Tips on teaching kids about money
Children begin to develop their money habits at a younger age than you may think: Between 3 and 5, according to educational experts.
—Since kids may not get a lot of personal finance education in school, teaching them about money is largely up to parents and other caregivers. Here, organized mostly by age level, are some important lessons you can teach your kids to help them develop good personal finance habits.
Children begin to develop their habits and beliefs about money at a younger age than you might think. The right time to start teaching kids about money is between the ages of 3 and 5, according to educational experts.
Remember, your children are likely to be watching as you pay for every purchase. These days, most transactions are made with debit or credit cards, the concept of which may be hard for kids this young to grasp.
Cash is easier to understand. Make sure, then, that you use it, at least from time to time, when you’re with your child. Let your kid hand the money to the cashier, and count the change with them after the purchase.
Children at this age like to pretend. You can use games of pretend to impart money lessons. Set up a store with items for sale. The child can be the shopkeeper and you can buy things from them using real or play money. It shows that buying things costs money and you can’t buy everything you want.
Children between the ages of 6 and 12 start to make their own observations about money and the world around them. Peers start to exert a lot of influence in these years, including on our a child’s perception of money. Since kids may want what they see other kids already have, his may be a good time to explain the concept of opportunity cost.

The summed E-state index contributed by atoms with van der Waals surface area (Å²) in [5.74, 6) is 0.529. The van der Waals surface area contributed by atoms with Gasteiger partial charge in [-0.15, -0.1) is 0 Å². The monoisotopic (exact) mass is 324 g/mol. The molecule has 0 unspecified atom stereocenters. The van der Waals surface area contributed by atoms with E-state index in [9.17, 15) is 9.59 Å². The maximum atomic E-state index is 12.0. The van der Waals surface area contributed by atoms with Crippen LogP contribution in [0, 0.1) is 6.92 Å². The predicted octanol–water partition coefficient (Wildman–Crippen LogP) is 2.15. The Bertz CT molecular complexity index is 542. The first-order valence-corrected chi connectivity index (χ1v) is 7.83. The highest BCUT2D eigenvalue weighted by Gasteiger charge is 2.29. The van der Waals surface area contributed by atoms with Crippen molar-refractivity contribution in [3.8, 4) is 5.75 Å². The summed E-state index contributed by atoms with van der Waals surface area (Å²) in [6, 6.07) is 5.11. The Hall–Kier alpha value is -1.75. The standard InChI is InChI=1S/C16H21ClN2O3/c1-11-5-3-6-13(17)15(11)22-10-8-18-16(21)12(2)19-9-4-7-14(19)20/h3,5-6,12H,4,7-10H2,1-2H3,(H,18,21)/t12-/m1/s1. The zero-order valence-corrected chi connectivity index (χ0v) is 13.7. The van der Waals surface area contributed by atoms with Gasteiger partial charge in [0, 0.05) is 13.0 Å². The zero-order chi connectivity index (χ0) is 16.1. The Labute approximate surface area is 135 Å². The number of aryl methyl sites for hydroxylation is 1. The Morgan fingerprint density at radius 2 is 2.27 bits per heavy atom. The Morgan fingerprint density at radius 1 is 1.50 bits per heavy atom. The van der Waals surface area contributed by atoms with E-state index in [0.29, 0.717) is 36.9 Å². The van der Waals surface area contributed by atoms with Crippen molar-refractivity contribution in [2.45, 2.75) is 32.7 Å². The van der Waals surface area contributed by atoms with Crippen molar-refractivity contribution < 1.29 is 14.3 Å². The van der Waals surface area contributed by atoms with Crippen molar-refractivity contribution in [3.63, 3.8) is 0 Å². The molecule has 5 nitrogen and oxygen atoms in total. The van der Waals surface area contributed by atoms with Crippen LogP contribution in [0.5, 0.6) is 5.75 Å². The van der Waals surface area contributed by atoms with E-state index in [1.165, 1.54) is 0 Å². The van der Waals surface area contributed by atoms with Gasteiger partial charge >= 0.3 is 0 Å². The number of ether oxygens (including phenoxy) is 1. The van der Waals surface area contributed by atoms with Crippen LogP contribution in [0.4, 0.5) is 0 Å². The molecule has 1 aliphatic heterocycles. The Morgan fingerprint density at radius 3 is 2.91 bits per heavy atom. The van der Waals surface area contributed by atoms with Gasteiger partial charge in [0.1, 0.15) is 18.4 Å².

Almost no one can buy everything they want, so we have to make choices. If we buy this, we can’t also buy that. We want to make good choices. If you are going to make a substantial purchase for your child, like a computer or bike, do some research together to find the best quality at the best price. We work hard to pay for our purchases so we want them to be well thought out and to be of lasting quality, rather than disposable, throw-away purchases that may soon need to be replaced.
If you’ve given kids money of their own from an allowance, or they’ve received gifts from others, you may want to have them chip in from those funds to help cover a major purchase. You can also help them plan a purchase by p to savings up to help pay for it which can help to teach kids about delayed gratification and budgeting.
If your child has a part-time job, help them to open a bank account and get a debit card. (Indeed, if the kid is under 18, you may even need to co-sign on such an account.)
A debit card is a great set of training wheels for using a credit card. It allows your child to make their own financial decisions while they still live under your roof where you can monitor the activity. If they make mistakes, you can help them to learn from those mistakes.
Because they will be out on their own soon, now is a good time to further teach them about budgeting. Not all of their money should be disposable even if they don’t have many expenses. Your teen should be saving a portion of their income for things like a car or college expenses.
Learn from Your Mistakes
Since you may have regrets about some of the financial decisions you’ve made in your life, parenting a kid offers an opportunity for a kind of do-over. Teaching your children good money habits will help them avoid your mistakes and will make their lives easier and better — which, after all, is what all parents want for their kids.
This story originally appeared on ValuePenguin.
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